'I'm sick to my stomach': anger grows in Illinois at Bain's latest outsourcing plan.
And this has what to do with Romney now???
Oh...the word Bain is in it. Silly me. :rolleyes:
Sun Oct 14, 2012, 09:42 PM
we can do it
|'I'm sick to my stomach': anger grows in Illinois at Bain's latest outsourcing plan. -Guardian UK
'I'm sick to my stomach': anger grows in Illinois at Bain's latest outsourcing plan
The Sensata plant in Freeport is profitable and competitive, but its majority owner, Bain Capital, has decided to ship jobs to China – and forced workers to train their overseas replacements
But, in the midst of the 2012 presidential election, Freeport is different. For Sensata is majority-owned by Bain Capital, the private equity firm once led by Mitt Romney, that has become a hugely controversial symbol of how the modern globalised American economy works. Indeed, Romney still owns millions of dollars of shares in the Bain funds that own Sensata.
So as Sensata strips out costs by sacking American workers in favour of Chinese ones, the value of Romney's own investments could rise, putting money into the pockets of a Republican challenger who has placed job creation in America at the heart of his bid for the White House.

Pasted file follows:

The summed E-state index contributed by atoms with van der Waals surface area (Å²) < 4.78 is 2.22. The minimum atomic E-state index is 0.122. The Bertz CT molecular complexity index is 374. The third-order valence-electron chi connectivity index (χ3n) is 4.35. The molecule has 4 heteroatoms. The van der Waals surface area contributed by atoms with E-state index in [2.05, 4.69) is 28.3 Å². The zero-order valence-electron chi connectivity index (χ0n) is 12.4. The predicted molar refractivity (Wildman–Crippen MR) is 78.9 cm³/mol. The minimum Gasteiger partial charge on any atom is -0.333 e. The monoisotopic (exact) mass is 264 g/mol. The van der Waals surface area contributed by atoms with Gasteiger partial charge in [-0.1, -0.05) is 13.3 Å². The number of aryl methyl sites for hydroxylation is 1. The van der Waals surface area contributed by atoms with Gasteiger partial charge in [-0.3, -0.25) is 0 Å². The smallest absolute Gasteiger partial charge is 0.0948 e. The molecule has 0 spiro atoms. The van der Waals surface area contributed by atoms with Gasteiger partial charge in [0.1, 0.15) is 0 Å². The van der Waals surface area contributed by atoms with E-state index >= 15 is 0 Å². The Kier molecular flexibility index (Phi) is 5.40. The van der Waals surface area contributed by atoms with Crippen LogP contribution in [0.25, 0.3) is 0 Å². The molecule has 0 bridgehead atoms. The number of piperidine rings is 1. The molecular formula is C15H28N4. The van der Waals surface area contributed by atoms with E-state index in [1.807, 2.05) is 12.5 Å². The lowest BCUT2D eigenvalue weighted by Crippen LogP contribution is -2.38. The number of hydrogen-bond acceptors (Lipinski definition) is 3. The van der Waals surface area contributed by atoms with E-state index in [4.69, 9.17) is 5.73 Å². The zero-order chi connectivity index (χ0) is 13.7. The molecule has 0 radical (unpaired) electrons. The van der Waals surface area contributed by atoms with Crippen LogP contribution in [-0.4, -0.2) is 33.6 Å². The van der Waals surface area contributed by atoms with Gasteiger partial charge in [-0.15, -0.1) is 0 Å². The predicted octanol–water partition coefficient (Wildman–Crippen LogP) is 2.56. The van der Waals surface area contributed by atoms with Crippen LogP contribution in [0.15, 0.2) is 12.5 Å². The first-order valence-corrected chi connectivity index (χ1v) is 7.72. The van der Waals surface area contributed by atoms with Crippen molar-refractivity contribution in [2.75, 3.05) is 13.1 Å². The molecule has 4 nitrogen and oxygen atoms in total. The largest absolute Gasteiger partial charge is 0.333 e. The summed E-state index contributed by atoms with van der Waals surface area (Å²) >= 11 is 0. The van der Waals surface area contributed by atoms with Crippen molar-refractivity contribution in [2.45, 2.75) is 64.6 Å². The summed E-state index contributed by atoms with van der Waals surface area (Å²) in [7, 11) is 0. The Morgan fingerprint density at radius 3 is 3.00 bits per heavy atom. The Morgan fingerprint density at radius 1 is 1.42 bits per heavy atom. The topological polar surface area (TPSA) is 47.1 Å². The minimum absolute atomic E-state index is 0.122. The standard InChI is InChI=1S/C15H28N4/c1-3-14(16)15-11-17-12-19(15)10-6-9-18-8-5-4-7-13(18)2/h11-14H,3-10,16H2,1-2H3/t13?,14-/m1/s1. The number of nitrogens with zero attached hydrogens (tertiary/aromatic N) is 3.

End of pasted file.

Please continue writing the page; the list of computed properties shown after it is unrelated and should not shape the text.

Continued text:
The story of how Bain became involved in a car factory in a small town amid the rolling farmland of northern Illinois is emblematic of modern financial wheeling and dealing.
Bain bought the firm that was to become Sensata in 2006, when it was the Texan arm of a Dutch company. It then floated it on the stock exchange in 2010, but kept a majority stake. Sensata came to own the Freeport plant at the beginning of 2011 as part of a wider purchase of a car parts business from Honeywell.
Sensata spokesman Jacob Sayer said closing the Freeport plant to cut costs was a key element of the Honeywell deal. "If that had not been part of the strategy, then the deal would not have been so attractive," he said.
Bain has declined to comment. But it has made a lot of money from owning Sensata, quadrupling its initial 2006 investment. In business circles that focus on the bottom line is all that matters. But, not surprisingly, it cuts less ice in Illinois.